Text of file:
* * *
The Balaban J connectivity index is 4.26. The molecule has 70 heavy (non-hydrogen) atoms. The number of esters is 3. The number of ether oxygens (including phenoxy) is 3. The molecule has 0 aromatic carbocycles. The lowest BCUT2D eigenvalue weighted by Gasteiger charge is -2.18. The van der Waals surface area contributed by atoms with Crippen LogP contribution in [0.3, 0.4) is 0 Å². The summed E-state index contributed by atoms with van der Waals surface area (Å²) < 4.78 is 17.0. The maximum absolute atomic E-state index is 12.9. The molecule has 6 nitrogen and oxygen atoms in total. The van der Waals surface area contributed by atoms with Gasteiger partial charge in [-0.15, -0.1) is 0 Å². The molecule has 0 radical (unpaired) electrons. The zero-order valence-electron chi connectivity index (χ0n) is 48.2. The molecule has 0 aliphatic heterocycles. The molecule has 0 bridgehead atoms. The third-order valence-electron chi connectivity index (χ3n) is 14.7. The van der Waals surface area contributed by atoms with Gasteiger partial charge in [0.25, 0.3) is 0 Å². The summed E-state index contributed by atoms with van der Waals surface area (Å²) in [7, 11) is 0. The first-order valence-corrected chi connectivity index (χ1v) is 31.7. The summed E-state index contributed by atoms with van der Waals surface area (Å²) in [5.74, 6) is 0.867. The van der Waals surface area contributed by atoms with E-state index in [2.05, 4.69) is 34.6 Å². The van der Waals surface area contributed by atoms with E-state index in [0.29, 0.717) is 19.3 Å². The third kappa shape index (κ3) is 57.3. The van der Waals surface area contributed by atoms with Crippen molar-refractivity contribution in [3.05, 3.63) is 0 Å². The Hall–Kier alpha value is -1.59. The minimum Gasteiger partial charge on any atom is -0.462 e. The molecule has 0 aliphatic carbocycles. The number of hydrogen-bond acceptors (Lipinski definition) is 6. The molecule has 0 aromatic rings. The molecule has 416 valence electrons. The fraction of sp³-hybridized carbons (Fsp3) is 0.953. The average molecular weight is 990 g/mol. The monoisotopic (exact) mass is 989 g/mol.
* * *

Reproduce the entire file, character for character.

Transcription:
The Balaban J connectivity index is 4.26. The molecule has 70 heavy (non-hydrogen) atoms. The number of esters is 3. The number of ether oxygens (including phenoxy) is 3. The molecule has 0 aromatic carbocycles. The lowest BCUT2D eigenvalue weighted by Gasteiger charge is -2.18. The van der Waals surface area contributed by atoms with Crippen LogP contribution in [0.3, 0.4) is 0 Å². The summed E-state index contributed by atoms with van der Waals surface area (Å²) < 4.78 is 17.0. The maximum absolute atomic E-state index is 12.9. The molecule has 6 nitrogen and oxygen atoms in total. The van der Waals surface area contributed by atoms with Gasteiger partial charge in [-0.15, -0.1) is 0 Å². The molecule has 0 radical (unpaired) electrons. The zero-order valence-electron chi connectivity index (χ0n) is 48.2. The molecule has 0 aliphatic heterocycles. The molecule has 0 bridgehead atoms. The third-order valence-electron chi connectivity index (χ3n) is 14.7. The van der Waals surface area contributed by atoms with Gasteiger partial charge in [0.25, 0.3) is 0 Å². The summed E-state index contributed by atoms with van der Waals surface area (Å²) in [7, 11) is 0. The first-order valence-corrected chi connectivity index (χ1v) is 31.7. The summed E-state index contributed by atoms with van der Waals surface area (Å²) in [5.74, 6) is 0.867. The van der Waals surface area contributed by atoms with E-state index in [2.05, 4.69) is 34.6 Å². The van der Waals surface area contributed by atoms with E-state index in [0.29, 0.717) is 19.3 Å². The third kappa shape index (κ3) is 57.3. The van der Waals surface area contributed by atoms with Crippen molar-refractivity contribution in [3.05, 3.63) is 0 Å². The Hall–Kier alpha value is -1.59. The minimum Gasteiger partial charge on any atom is -0.462 e. The molecule has 0 aliphatic carbocycles. The number of hydrogen-bond acceptors (Lipinski definition) is 6. The molecule has 0 aromatic rings. The molecule has 416 valence electrons. The fraction of sp³-hybridized carbons (Fsp3) is 0.953. The average molecular weight is 990 g/mol. The monoisotopic (exact) mass is 989 g/mol.